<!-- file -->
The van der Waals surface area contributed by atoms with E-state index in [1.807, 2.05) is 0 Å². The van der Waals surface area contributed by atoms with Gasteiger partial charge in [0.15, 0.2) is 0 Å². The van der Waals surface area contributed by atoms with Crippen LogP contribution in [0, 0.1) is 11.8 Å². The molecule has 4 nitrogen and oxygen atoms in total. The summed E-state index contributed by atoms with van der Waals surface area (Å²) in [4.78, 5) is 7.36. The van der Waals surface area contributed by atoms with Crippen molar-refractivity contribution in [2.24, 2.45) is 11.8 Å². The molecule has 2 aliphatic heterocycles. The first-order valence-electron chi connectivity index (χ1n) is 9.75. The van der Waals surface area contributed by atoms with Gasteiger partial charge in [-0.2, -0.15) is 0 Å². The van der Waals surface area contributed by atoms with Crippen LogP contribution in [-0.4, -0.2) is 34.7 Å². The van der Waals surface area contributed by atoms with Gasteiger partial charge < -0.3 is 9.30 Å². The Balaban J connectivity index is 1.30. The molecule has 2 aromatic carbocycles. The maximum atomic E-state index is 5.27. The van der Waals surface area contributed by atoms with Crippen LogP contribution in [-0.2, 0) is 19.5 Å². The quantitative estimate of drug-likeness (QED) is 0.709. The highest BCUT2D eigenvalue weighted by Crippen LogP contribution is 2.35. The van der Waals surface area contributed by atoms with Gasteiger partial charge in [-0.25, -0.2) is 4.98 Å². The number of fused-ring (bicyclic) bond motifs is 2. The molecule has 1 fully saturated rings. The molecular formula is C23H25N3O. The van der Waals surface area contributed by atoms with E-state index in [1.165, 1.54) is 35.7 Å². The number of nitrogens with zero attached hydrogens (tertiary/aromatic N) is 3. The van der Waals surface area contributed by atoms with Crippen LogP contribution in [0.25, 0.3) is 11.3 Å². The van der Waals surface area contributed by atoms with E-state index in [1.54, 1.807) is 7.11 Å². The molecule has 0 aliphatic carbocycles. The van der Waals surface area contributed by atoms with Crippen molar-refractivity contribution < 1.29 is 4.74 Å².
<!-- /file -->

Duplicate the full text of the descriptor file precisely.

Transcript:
The van der Waals surface area contributed by atoms with E-state index in [1.807, 2.05) is 0 Å². The van der Waals surface area contributed by atoms with Gasteiger partial charge in [0.15, 0.2) is 0 Å². The van der Waals surface area contributed by atoms with Crippen LogP contribution in [0, 0.1) is 11.8 Å². The molecule has 4 nitrogen and oxygen atoms in total. The summed E-state index contributed by atoms with van der Waals surface area (Å²) in [4.78, 5) is 7.36. The van der Waals surface area contributed by atoms with Crippen molar-refractivity contribution in [2.24, 2.45) is 11.8 Å². The molecule has 2 aliphatic heterocycles. The first-order valence-electron chi connectivity index (χ1n) is 9.75. The van der Waals surface area contributed by atoms with Gasteiger partial charge in [-0.2, -0.15) is 0 Å². The van der Waals surface area contributed by atoms with Crippen LogP contribution in [-0.4, -0.2) is 34.7 Å². The van der Waals surface area contributed by atoms with Gasteiger partial charge < -0.3 is 9.30 Å². The Balaban J connectivity index is 1.30. The molecule has 2 aromatic carbocycles. The maximum atomic E-state index is 5.27. The van der Waals surface area contributed by atoms with Crippen LogP contribution in [-0.2, 0) is 19.5 Å². The quantitative estimate of drug-likeness (QED) is 0.709. The highest BCUT2D eigenvalue weighted by Crippen LogP contribution is 2.35. The van der Waals surface area contributed by atoms with Gasteiger partial charge in [-0.25, -0.2) is 4.98 Å². The number of fused-ring (bicyclic) bond motifs is 2. The molecule has 1 fully saturated rings. The molecular formula is C23H25N3O. The van der Waals surface area contributed by atoms with E-state index in [1.165, 1.54) is 35.7 Å². The number of nitrogens with zero attached hydrogens (tertiary/aromatic N) is 3. The van der Waals surface area contributed by atoms with Crippen LogP contribution in [0.25, 0.3) is 11.3 Å². The van der Waals surface area contributed by atoms with E-state index in [1.54, 1.807) is 7.11 Å². The molecule has 0 aliphatic carbocycles. The van der Waals surface area contributed by atoms with Crippen molar-refractivity contribution < 1.29 is 4.74 Å².